Tribeca Film Fest Report #6

Ah, family. The Tribeca Film Festival features a lovely festival-within-a-festival for families, with films appropriate for parents and kids alike, a street fair this coming Saturday, and more. These two films are not a part of it.

Nobel Son

You're lucky you're not a genius.

It's one of those perfect-crime kinda flicks, wrapped up in familial angst as a black-comedy topping. That it's all rather ridiculous and overly complicates itself in the process is almost beside the point ... though not entirely. See, arrogant college prof and working scientist Eli Michaelson (Alan Rickman) has just learned some exciting news -- he has won the Nobel Prize -- and some not-so-exciting news: his son, Barkley (Bryan Greenberg), a PhD candidate who has forsaken his father's legacy to study -- horrors! -- another field, has just been kidnapped and, oh yes, his abductors would like Eli to turn over his $2 million prize money in exchange for his son. Eli is disinclined to do so. Writer-director Randall Miller (scriptwriting duties shared with Jody Savin) crams a lot into a flick: marital infidelity, bad poetry, and what is, admittedly, the best use of a Mini Cooper in a crime caper since The Italian Job. Yes, it collapses under the weight of its own presumed cleverness before it's done wringing you out, but not before Rickman walks away with the movie thanks to his most scenery-chewing, over-the-top, gooey-chocolate performance yet. His Eli is a miserable rotten bastard who deserves everything he gets, and he gets quite a bit. [visit the film's official site]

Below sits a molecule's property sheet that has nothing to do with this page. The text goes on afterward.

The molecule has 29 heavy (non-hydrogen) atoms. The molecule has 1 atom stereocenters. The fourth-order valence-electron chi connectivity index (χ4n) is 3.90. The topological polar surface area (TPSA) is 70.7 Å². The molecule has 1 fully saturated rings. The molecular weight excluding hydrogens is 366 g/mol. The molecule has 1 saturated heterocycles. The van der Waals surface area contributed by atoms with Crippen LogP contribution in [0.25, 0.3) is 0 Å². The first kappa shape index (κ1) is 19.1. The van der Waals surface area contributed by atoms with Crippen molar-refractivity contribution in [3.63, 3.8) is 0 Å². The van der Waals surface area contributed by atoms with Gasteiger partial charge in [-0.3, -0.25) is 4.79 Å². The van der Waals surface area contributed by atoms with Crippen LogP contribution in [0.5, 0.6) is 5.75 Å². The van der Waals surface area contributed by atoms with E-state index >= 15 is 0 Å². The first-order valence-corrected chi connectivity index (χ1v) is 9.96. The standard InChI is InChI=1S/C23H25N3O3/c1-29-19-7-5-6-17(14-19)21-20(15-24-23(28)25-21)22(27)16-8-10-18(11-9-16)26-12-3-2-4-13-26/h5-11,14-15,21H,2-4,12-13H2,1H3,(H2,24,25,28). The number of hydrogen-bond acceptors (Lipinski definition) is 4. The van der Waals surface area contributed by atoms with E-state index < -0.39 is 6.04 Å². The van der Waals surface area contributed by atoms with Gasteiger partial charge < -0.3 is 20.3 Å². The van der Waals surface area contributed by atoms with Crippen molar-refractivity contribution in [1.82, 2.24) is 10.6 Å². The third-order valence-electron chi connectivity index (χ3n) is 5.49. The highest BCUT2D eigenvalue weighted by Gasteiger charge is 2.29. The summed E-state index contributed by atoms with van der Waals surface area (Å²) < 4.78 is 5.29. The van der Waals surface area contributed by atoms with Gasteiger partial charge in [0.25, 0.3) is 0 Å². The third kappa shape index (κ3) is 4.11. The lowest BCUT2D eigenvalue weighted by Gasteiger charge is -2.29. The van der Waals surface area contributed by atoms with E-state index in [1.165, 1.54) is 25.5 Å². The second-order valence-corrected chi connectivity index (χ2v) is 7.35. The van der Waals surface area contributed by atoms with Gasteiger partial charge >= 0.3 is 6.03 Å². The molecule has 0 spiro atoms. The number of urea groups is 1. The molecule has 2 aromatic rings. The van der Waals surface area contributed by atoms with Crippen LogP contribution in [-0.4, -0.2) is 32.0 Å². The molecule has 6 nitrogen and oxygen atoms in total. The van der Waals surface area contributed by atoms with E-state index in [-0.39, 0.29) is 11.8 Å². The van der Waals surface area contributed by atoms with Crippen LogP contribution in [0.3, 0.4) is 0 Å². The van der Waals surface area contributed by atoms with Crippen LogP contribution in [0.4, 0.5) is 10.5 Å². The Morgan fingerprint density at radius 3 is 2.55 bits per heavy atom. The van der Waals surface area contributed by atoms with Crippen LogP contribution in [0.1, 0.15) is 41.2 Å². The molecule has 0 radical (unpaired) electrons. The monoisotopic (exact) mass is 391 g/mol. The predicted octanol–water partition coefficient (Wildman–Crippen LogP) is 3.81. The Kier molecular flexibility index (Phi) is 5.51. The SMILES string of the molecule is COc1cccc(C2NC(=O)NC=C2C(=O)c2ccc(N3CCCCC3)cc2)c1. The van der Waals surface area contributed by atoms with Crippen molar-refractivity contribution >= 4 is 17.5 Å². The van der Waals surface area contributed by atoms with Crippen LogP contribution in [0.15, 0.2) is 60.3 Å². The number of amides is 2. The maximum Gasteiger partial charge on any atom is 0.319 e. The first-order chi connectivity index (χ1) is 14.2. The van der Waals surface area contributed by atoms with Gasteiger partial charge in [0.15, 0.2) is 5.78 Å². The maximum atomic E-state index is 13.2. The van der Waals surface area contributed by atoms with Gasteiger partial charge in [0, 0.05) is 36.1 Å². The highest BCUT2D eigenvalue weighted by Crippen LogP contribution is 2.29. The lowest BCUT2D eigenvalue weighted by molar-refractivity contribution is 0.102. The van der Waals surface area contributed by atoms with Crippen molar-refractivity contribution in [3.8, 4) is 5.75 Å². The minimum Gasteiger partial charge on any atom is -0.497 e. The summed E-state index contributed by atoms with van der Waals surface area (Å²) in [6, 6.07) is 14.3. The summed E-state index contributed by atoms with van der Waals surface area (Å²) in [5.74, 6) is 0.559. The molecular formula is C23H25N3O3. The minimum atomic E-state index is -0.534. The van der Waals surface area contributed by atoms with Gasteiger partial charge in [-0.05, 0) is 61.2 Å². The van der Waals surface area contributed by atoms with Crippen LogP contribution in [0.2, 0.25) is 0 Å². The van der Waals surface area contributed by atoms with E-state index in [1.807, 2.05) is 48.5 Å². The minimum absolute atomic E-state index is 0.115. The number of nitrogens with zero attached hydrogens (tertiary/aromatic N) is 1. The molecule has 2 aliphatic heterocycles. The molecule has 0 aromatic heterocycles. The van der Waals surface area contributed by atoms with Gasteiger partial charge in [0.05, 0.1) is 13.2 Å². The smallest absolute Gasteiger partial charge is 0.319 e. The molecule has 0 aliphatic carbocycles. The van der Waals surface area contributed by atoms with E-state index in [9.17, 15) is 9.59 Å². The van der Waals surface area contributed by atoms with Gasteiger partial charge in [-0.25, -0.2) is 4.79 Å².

The Cake Eaters

You asked me to marry you, and then you took off without saying good-bye.

Three men, three women, and a whole lotta tender secrets, aching desire, and broken hearts fill up the directorial debut of actor Mary Stuart Masterson -- so much so that what seems at first like a lean, spare, psychic space in which much is left unspoken swells to burn white-hot. Guy Kimbrough (Jayce Bartok, who also wrote the screenplay) returns home to his small, upstate New York town after three years away, too late for his mother's funeral and too late, perhaps, to save his relationship with his father (Bruce Dern), younger brother (Aaron Stanford), and the woman he left behind (Miriam Shor). His father and brother are exploring all sorts of strange new emotional worlds with the women in their lives. Bartok's script dares to tread some thin ice about what constitutes an appropriate, morally sound sexual relationship, but Masterson's sensitive direction removes any possible objection and replaces it with a warm humanity. Standing out among the excellent performances are Stanford's bitter loner and Kristin Stewart as a handicapped teenager desperate to live as much of life as she can. [visit the film's IMDB page]


MaryAnn Johanson (email me)

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